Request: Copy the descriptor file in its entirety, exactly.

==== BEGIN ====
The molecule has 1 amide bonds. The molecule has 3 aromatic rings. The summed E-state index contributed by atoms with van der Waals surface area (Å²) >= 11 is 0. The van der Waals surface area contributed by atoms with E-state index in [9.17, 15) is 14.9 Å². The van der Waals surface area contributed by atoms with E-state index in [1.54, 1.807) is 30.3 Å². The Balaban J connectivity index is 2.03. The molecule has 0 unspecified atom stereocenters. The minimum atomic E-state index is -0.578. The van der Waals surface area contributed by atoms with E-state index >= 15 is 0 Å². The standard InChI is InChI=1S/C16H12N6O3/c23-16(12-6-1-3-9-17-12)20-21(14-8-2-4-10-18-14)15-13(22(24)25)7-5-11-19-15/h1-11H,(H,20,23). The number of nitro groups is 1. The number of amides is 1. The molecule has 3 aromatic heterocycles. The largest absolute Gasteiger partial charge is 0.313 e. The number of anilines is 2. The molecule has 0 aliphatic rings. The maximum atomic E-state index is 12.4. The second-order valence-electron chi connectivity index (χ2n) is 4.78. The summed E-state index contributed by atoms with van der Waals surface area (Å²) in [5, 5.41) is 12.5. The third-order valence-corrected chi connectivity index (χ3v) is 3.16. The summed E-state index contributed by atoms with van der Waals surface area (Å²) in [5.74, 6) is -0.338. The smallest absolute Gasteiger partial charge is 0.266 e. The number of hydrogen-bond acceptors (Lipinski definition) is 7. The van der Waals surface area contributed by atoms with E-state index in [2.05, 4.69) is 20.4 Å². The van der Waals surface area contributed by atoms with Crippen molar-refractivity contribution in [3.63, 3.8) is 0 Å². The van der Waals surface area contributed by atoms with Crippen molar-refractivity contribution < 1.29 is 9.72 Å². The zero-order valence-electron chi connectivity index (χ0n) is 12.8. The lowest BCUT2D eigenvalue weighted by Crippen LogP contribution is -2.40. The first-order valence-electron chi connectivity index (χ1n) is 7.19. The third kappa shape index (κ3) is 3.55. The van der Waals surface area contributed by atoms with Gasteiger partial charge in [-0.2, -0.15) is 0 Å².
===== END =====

The molecule has 1 amide bonds. The molecule has 3 aromatic rings. The summed E-state index contributed by atoms with van der Waals surface area (Å²) >= 11 is 0. The van der Waals surface area contributed by atoms with E-state index in [9.17, 15) is 14.9 Å². The van der Waals surface area contributed by atoms with E-state index in [1.54, 1.807) is 30.3 Å². The Balaban J connectivity index is 2.03. The molecule has 0 unspecified atom stereocenters. The minimum atomic E-state index is -0.578. The van der Waals surface area contributed by atoms with E-state index >= 15 is 0 Å². The standard InChI is InChI=1S/C16H12N6O3/c23-16(12-6-1-3-9-17-12)20-21(14-8-2-4-10-18-14)15-13(22(24)25)7-5-11-19-15/h1-11H,(H,20,23). The number of nitro groups is 1. The number of amides is 1. The molecule has 3 aromatic heterocycles. The largest absolute Gasteiger partial charge is 0.313 e. The number of anilines is 2. The molecule has 0 aliphatic rings. The maximum atomic E-state index is 12.4. The second-order valence-electron chi connectivity index (χ2n) is 4.78. The summed E-state index contributed by atoms with van der Waals surface area (Å²) in [5, 5.41) is 12.5. The third-order valence-corrected chi connectivity index (χ3v) is 3.16. The summed E-state index contributed by atoms with van der Waals surface area (Å²) in [5.74, 6) is -0.338. The smallest absolute Gasteiger partial charge is 0.266 e. The number of hydrogen-bond acceptors (Lipinski definition) is 7. The van der Waals surface area contributed by atoms with E-state index in [2.05, 4.69) is 20.4 Å². The van der Waals surface area contributed by atoms with Crippen molar-refractivity contribution in [3.63, 3.8) is 0 Å². The van der Waals surface area contributed by atoms with Crippen molar-refractivity contribution < 1.29 is 9.72 Å². The zero-order valence-electron chi connectivity index (χ0n) is 12.8. The lowest BCUT2D eigenvalue weighted by Crippen LogP contribution is -2.40. The first-order valence-electron chi connectivity index (χ1n) is 7.19. The third kappa shape index (κ3) is 3.55. The van der Waals surface area contributed by atoms with Gasteiger partial charge in [-0.2, -0.15) is 0 Å².